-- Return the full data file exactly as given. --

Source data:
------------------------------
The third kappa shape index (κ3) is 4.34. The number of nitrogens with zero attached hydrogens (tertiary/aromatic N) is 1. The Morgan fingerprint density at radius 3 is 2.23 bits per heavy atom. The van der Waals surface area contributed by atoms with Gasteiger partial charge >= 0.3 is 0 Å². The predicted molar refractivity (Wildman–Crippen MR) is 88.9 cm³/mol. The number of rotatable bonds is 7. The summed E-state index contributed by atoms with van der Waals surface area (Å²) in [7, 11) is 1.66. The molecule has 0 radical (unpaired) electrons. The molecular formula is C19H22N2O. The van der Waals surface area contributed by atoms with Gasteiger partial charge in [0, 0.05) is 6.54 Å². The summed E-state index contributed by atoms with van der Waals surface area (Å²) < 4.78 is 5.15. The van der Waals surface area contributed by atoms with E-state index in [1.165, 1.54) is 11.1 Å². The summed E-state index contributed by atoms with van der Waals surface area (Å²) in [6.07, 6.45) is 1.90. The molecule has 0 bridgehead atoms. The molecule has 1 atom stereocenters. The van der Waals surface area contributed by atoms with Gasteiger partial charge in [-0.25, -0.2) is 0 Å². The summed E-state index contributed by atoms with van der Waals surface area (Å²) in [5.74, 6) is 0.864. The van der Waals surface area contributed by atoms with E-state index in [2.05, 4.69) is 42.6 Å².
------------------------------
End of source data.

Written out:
The third kappa shape index (κ3) is 4.34. The number of nitrogens with zero attached hydrogens (tertiary/aromatic N) is 1. The Morgan fingerprint density at radius 3 is 2.23 bits per heavy atom. The van der Waals surface area contributed by atoms with Gasteiger partial charge >= 0.3 is 0 Å². The predicted molar refractivity (Wildman–Crippen MR) is 88.9 cm³/mol. The number of rotatable bonds is 7. The summed E-state index contributed by atoms with van der Waals surface area (Å²) in [7, 11) is 1.66. The molecule has 0 radical (unpaired) electrons. The molecular formula is C19H22N2O. The van der Waals surface area contributed by atoms with Gasteiger partial charge in [0, 0.05) is 6.54 Å². The summed E-state index contributed by atoms with van der Waals surface area (Å²) < 4.78 is 5.15. The van der Waals surface area contributed by atoms with E-state index in [1.165, 1.54) is 11.1 Å². The summed E-state index contributed by atoms with van der Waals surface area (Å²) in [6.07, 6.45) is 1.90. The molecule has 0 bridgehead atoms. The molecule has 1 atom stereocenters. The van der Waals surface area contributed by atoms with Gasteiger partial charge in [-0.25, -0.2) is 0 Å². The summed E-state index contributed by atoms with van der Waals surface area (Å²) in [5.74, 6) is 0.864. The van der Waals surface area contributed by atoms with E-state index in [2.05, 4.69) is 42.6 Å².